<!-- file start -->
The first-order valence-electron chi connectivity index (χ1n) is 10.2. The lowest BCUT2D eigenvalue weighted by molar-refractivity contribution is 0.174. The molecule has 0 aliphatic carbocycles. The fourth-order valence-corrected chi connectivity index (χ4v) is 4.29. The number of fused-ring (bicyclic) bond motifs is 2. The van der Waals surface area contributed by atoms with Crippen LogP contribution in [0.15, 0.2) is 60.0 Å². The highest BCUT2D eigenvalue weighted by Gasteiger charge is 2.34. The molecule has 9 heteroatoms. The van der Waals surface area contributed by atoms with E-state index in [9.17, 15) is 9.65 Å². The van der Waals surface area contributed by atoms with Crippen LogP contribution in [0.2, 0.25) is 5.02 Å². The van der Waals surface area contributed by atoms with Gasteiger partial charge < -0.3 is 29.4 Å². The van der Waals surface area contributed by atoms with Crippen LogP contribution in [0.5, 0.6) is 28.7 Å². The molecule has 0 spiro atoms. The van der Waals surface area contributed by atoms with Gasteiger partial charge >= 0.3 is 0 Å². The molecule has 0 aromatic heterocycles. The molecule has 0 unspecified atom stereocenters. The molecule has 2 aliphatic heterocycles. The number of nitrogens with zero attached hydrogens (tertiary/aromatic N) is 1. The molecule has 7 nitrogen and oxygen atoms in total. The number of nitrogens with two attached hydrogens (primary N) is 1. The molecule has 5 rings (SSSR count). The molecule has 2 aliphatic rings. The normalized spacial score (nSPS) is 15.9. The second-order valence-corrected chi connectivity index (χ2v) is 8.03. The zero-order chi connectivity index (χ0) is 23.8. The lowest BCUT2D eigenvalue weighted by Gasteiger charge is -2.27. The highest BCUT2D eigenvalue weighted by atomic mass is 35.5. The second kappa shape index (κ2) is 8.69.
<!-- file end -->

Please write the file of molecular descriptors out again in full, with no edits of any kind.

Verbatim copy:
The first-order valence-electron chi connectivity index (χ1n) is 10.2. The lowest BCUT2D eigenvalue weighted by molar-refractivity contribution is 0.174. The molecule has 0 aliphatic carbocycles. The fourth-order valence-corrected chi connectivity index (χ4v) is 4.29. The number of fused-ring (bicyclic) bond motifs is 2. The van der Waals surface area contributed by atoms with Crippen LogP contribution in [0.15, 0.2) is 60.0 Å². The highest BCUT2D eigenvalue weighted by Gasteiger charge is 2.34. The molecule has 9 heteroatoms. The van der Waals surface area contributed by atoms with E-state index in [9.17, 15) is 9.65 Å². The van der Waals surface area contributed by atoms with Crippen LogP contribution in [0.2, 0.25) is 5.02 Å². The van der Waals surface area contributed by atoms with Gasteiger partial charge < -0.3 is 29.4 Å². The van der Waals surface area contributed by atoms with Crippen LogP contribution in [0.5, 0.6) is 28.7 Å². The molecule has 0 spiro atoms. The van der Waals surface area contributed by atoms with Gasteiger partial charge >= 0.3 is 0 Å². The molecule has 0 aromatic heterocycles. The molecule has 0 unspecified atom stereocenters. The molecule has 2 aliphatic heterocycles. The number of nitrogens with zero attached hydrogens (tertiary/aromatic N) is 1. The molecule has 7 nitrogen and oxygen atoms in total. The number of nitrogens with two attached hydrogens (primary N) is 1. The molecule has 5 rings (SSSR count). The molecule has 2 aliphatic rings. The normalized spacial score (nSPS) is 15.9. The second-order valence-corrected chi connectivity index (χ2v) is 8.03. The zero-order chi connectivity index (χ0) is 23.8. The lowest BCUT2D eigenvalue weighted by Gasteiger charge is -2.27. The highest BCUT2D eigenvalue weighted by atomic mass is 35.5. The second kappa shape index (κ2) is 8.69.